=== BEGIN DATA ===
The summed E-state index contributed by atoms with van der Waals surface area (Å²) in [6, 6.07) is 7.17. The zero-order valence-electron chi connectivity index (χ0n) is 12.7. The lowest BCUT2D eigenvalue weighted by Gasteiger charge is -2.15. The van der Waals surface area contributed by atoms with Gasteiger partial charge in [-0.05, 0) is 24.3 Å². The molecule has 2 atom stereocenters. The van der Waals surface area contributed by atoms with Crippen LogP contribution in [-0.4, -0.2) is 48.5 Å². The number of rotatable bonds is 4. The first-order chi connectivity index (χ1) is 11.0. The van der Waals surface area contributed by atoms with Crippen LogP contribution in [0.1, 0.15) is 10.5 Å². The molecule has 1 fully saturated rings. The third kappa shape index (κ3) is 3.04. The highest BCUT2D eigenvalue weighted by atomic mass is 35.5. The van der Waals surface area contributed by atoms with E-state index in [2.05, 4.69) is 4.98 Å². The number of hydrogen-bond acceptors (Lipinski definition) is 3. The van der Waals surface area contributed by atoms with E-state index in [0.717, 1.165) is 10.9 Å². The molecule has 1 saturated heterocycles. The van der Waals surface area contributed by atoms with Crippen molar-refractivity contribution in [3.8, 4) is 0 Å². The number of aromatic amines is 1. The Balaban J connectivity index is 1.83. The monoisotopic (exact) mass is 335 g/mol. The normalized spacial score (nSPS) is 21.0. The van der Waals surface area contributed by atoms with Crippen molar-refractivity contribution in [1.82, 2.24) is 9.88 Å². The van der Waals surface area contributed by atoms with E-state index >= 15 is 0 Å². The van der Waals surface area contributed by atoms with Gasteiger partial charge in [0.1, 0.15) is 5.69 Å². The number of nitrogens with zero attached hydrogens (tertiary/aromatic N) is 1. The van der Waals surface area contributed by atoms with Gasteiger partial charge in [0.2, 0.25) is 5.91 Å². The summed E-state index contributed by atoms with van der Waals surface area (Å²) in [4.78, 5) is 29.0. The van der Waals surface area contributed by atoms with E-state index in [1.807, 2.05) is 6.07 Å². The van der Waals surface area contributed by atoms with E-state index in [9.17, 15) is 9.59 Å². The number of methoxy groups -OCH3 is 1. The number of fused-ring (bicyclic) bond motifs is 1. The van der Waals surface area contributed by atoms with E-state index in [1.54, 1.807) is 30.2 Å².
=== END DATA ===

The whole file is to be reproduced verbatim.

The summed E-state index contributed by atoms with van der Waals surface area (Å²) in [6, 6.07) is 7.17. The zero-order valence-electron chi connectivity index (χ0n) is 12.7. The lowest BCUT2D eigenvalue weighted by Gasteiger charge is -2.15. The van der Waals surface area contributed by atoms with Gasteiger partial charge in [-0.05, 0) is 24.3 Å². The molecule has 2 atom stereocenters. The van der Waals surface area contributed by atoms with Crippen LogP contribution in [-0.4, -0.2) is 48.5 Å². The number of rotatable bonds is 4. The first-order chi connectivity index (χ1) is 11.0. The van der Waals surface area contributed by atoms with Crippen LogP contribution in [0.1, 0.15) is 10.5 Å². The molecule has 1 fully saturated rings. The third kappa shape index (κ3) is 3.04. The highest BCUT2D eigenvalue weighted by atomic mass is 35.5. The van der Waals surface area contributed by atoms with E-state index in [2.05, 4.69) is 4.98 Å². The number of hydrogen-bond acceptors (Lipinski definition) is 3. The van der Waals surface area contributed by atoms with E-state index in [0.717, 1.165) is 10.9 Å². The molecule has 1 saturated heterocycles. The van der Waals surface area contributed by atoms with Crippen molar-refractivity contribution in [3.8, 4) is 0 Å². The number of aromatic amines is 1. The Balaban J connectivity index is 1.83. The monoisotopic (exact) mass is 335 g/mol. The normalized spacial score (nSPS) is 21.0. The van der Waals surface area contributed by atoms with Crippen molar-refractivity contribution in [1.82, 2.24) is 9.88 Å². The van der Waals surface area contributed by atoms with E-state index >= 15 is 0 Å². The van der Waals surface area contributed by atoms with Gasteiger partial charge in [0.1, 0.15) is 5.69 Å². The number of nitrogens with zero attached hydrogens (tertiary/aromatic N) is 1. The van der Waals surface area contributed by atoms with Gasteiger partial charge in [0.2, 0.25) is 5.91 Å². The summed E-state index contributed by atoms with van der Waals surface area (Å²) in [4.78, 5) is 29.0. The van der Waals surface area contributed by atoms with E-state index in [1.807, 2.05) is 6.07 Å². The van der Waals surface area contributed by atoms with E-state index in [9.17, 15) is 9.59 Å². The number of methoxy groups -OCH3 is 1. The number of fused-ring (bicyclic) bond motifs is 1. The van der Waals surface area contributed by atoms with E-state index in [1.54, 1.807) is 30.2 Å².